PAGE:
New Tax System for Managed Investment Trusts – Bill introduced

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New Tax System for Managed Investment Trusts – Bill introduced

Tax insights

The government introduced Tax Laws Amendment (New Tax System for Managed Investment Trusts) Bill 2015 (the AMIT Bill) into Parliament.

On 3 December 2015 the government introduced Tax Laws Amendment (New Tax System for Managed Investment Trusts) Bill 2015 (the AMIT Bill) into Parliament. 

The AMIT Bill removes some of the disincentives of being an AMIT contained in the Exposure Draft released on 9 April 2015 (the ED), makes it easier for a managed investment trust (MIT) to qualify as an AMIT and provides that the AMIT regime is elective from 1 July 2015.  It is therefore expected that managers will view the AMIT regime as more attractive, although the timing for making the election will need to be carefully considered, both in terms of the impact of the changes on members, as well as the adequacy of current processes, controls and systems.  The AMIT Bill also introduces opportunities to create new types of fund products using the election to treat classes of units as separate AMITs.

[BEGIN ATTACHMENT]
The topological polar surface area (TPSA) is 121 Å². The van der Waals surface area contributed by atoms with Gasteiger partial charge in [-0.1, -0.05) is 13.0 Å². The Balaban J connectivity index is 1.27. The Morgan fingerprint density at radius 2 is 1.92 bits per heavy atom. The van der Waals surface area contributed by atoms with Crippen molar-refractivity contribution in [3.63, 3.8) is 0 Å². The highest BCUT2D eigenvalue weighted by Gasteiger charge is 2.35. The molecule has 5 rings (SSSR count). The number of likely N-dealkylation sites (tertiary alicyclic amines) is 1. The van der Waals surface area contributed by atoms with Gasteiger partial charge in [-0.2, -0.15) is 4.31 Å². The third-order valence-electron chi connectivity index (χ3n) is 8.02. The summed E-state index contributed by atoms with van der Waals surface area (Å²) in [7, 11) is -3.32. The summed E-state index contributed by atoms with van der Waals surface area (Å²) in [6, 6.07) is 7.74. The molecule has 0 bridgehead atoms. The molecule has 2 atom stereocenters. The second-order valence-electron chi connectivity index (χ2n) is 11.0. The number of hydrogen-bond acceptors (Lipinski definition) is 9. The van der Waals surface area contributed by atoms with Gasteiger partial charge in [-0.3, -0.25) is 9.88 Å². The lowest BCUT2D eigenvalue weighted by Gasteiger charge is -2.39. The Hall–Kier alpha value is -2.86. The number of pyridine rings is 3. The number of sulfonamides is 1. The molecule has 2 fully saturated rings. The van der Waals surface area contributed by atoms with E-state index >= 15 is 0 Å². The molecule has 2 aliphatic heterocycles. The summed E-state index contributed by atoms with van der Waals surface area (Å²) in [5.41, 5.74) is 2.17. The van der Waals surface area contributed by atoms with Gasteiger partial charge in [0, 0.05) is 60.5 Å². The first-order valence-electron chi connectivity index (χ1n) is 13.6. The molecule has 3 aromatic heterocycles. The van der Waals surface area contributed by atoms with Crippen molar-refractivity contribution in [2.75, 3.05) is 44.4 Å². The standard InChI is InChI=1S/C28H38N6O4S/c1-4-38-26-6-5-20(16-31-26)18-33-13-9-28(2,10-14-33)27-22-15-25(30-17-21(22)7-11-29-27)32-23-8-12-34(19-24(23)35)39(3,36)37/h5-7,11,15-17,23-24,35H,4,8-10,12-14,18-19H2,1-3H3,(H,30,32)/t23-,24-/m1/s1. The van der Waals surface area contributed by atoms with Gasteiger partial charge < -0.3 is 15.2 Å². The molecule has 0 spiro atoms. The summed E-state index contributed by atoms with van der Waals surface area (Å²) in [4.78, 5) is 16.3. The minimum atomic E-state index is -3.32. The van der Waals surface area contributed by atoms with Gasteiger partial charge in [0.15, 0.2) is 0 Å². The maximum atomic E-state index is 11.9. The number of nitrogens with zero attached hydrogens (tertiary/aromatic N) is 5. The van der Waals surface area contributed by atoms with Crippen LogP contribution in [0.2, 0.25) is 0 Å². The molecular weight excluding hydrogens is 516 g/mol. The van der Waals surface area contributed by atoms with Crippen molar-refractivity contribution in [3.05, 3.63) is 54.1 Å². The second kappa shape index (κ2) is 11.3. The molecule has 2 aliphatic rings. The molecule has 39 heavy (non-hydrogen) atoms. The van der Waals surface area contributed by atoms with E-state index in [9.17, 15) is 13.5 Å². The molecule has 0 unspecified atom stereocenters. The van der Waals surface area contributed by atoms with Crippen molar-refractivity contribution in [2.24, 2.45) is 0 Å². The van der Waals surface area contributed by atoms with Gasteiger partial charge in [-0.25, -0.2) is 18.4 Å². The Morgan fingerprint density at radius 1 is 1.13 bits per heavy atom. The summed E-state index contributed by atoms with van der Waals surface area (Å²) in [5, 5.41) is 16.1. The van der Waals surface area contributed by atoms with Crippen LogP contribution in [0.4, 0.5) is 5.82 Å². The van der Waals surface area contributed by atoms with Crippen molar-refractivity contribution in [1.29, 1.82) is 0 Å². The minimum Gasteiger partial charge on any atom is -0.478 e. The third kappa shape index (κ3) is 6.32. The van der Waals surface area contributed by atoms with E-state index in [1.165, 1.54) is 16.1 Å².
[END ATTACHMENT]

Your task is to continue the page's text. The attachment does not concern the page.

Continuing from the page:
The AMIT Bill contains a number of amendments, including the non-arm’s length income rule (NALIR), which will apply to all MITs, even where no AMIT election has been made. These changes apply from 1 July 2016, or from 1 July 2015 if an AMIT election has been made.

The following Tax Insight provides a high level summary of the AMIT Bill to assist you in considering the impacts of the AMIT Bill on your current and future funds. It also details various proposed trustee taxation provisions which are part of the AMIT Bill.

New Tax System for Managed Investment Trusts – Bill introduced
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